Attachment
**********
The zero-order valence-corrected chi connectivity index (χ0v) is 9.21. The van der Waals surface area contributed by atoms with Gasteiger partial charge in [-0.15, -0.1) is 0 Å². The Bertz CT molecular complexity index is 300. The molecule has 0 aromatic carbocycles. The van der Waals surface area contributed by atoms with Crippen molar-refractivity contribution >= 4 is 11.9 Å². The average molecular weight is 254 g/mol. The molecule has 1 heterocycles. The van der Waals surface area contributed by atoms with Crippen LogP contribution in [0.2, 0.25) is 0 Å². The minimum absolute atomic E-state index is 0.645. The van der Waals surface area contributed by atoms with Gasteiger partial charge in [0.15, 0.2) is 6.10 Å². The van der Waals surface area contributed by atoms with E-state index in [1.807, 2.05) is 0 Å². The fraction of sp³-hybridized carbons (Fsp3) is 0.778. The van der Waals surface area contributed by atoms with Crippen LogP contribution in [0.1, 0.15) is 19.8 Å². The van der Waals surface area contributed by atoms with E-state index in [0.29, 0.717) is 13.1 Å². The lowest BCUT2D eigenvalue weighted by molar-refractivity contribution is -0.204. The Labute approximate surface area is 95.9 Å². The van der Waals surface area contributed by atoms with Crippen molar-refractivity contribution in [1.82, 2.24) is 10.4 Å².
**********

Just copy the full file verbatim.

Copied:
The zero-order valence-corrected chi connectivity index (χ0v) is 9.21. The van der Waals surface area contributed by atoms with Gasteiger partial charge in [-0.15, -0.1) is 0 Å². The Bertz CT molecular complexity index is 300. The molecule has 0 aromatic carbocycles. The van der Waals surface area contributed by atoms with Crippen molar-refractivity contribution >= 4 is 11.9 Å². The average molecular weight is 254 g/mol. The molecule has 1 heterocycles. The van der Waals surface area contributed by atoms with Crippen LogP contribution in [0.2, 0.25) is 0 Å². The minimum absolute atomic E-state index is 0.645. The van der Waals surface area contributed by atoms with Gasteiger partial charge in [0.15, 0.2) is 6.10 Å². The van der Waals surface area contributed by atoms with E-state index in [1.807, 2.05) is 0 Å². The fraction of sp³-hybridized carbons (Fsp3) is 0.778. The van der Waals surface area contributed by atoms with Crippen LogP contribution in [0.1, 0.15) is 19.8 Å². The van der Waals surface area contributed by atoms with E-state index in [0.29, 0.717) is 13.1 Å². The lowest BCUT2D eigenvalue weighted by molar-refractivity contribution is -0.204. The Labute approximate surface area is 95.9 Å². The van der Waals surface area contributed by atoms with Crippen molar-refractivity contribution in [1.82, 2.24) is 10.4 Å².